Money ClipsOur pragmatic assessment of global economic and financial market developments and how this affects our most pressing investment goals.
Asian stocks advanced Tuesday as investor focus returned to the US-China trade arena, while Treasury yields steadied after Monday’s gains. Earlier, the S&P 500 Index rose for a fifth straight session, though closed below the highs of the day. President Donald Trump threatened to raise tariffs on China again if President Xi Jinping doesn’t meet with him at the Group of 20 summit at month-end.
Asian stocks were mostly lower Tuesday after a technology rout sank Nasdaq shares overnight. Treasuries came off their highs after yields dived on growing conviction the Federal Reserve will cut interest rates. The Nasdaq 100 Index tumbled more than 2% Monday as the FAANG cohort of tech companies was said to potentially face antitrust probes. 2-year US yields earlier dropped to their lowest since 2017 a Fed official said the central bank may need to cut rates soon amid the trade war.
Asian stocks were little changed in earlier trading Wednesday as traders await the next page in the US-China trade war and any fresh narratives on the Fed, which releases minutes from its last policy meeting today. Earlier, US stocks closed higher after the US decided to grant limited relief for consumers and carriers that do business with Huawei Technologies Co. Safe havens such as Treasuries and the yen were flat.
Asian stocks traded modestly higher and US equity futures pointed to a gain on expectation Beijing might add economic stimulus after data showed China’s economy lost steam in April. The yuan was little changed and the dollar ticked higher. Trading volumes remained lackluster, signaling little conviction in the gains, with investors still reeling from the breakdown in trade negotiations in the past week. The Australian dollar was the biggest loser among the world’s largest currencies after poorer-than-expected Chinese economic data.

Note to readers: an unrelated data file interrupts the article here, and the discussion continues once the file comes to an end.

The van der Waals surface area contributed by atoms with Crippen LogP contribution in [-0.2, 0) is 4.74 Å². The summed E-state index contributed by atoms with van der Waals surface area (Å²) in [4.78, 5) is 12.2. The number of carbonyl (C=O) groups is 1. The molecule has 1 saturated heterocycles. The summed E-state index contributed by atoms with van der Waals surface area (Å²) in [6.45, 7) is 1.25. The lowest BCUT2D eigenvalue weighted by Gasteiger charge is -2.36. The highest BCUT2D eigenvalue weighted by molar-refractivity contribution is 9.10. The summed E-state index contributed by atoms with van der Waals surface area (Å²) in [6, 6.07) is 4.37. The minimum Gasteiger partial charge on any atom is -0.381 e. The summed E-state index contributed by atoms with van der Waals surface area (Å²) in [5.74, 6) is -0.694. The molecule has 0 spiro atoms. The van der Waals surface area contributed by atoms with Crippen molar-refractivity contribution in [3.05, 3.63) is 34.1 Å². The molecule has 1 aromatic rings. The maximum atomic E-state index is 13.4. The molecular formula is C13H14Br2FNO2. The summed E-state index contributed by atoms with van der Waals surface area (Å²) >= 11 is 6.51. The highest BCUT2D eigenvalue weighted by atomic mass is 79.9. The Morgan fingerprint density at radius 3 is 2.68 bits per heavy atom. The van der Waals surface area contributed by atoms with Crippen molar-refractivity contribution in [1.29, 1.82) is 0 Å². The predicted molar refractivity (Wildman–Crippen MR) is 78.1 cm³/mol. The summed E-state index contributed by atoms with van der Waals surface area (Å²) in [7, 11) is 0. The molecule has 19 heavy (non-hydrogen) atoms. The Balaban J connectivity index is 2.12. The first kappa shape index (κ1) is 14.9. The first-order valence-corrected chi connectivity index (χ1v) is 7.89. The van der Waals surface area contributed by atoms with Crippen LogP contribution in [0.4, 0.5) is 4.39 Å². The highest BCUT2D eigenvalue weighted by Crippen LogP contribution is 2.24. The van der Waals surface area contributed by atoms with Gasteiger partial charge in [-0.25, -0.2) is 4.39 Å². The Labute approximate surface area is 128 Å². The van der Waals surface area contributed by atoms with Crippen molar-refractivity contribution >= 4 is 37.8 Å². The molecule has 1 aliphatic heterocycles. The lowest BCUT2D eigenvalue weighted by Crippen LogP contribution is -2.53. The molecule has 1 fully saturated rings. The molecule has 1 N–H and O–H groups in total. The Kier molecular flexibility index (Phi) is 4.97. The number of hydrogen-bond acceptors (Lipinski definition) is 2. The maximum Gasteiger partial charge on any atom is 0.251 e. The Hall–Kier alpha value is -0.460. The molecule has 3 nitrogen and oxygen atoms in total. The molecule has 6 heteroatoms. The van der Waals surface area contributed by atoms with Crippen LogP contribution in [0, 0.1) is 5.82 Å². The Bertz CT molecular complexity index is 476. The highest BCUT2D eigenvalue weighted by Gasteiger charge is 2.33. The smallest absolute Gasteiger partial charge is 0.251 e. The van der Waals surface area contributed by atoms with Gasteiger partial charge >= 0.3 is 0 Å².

Stocks in Asia were mixed Tuesday as investors look to a deluge of earnings for reasons to carry an equity rally further. Oil cemented a rally after the White House said it will scrap waivers that allow the purchase of some Iranian crude. The dollar was steady.. Traders will look to a week full of corporate earnings releases, in particular from the technology sector. Investors will also turn their focus to the US economy, with first quarter gross domestic product data due on Friday.
Asian stocks traded mixed after US shares showed little direction the first quarter reporting period that begins in Friday with results from JPMorgan Chase & Co. and Wells Fargo & Co. The 10yr Treasury yield remained below 2.50% and the dollar steadied. The pound held losses as UK PM Theresa May accepted the EU’s offer to push the Brexit deadline out 6 months.
Japanese shares and American equity futures edged up alongside Treasury yields following remarks out of both the US and China that progress is being made in trade talks. Asian trading volumes were muted, with China and Hong Kong shut for a holiday. Investors will now turn to the latest read on the US economy later tonight with details on the labor market and clues on future Fed rate hikes.
Stocks in Asia climbed with US equity futures and Treasuries slipped as evidence of a pick-up in China’s manufacturing eased concerns about the global economic slowdown. Japanese and Chinese shares saw gains of about 2% and equities rose in Hong Kong, Sydney and Seoul, building on the biggest quarterly rally for Asian equities since 2012. US-China trade talks will resume when Vice Premier Liu He leads a delegation to Washington later this week.
Most Asian stocks dipped Wednesday as investors adopted a cautious stance ahead of the Fed’s policy decision later today and further news on US-China trade talks, where negotiators remain at odds. Treasury yields held near recent lows amid expectations of a dovish tone from the Fed.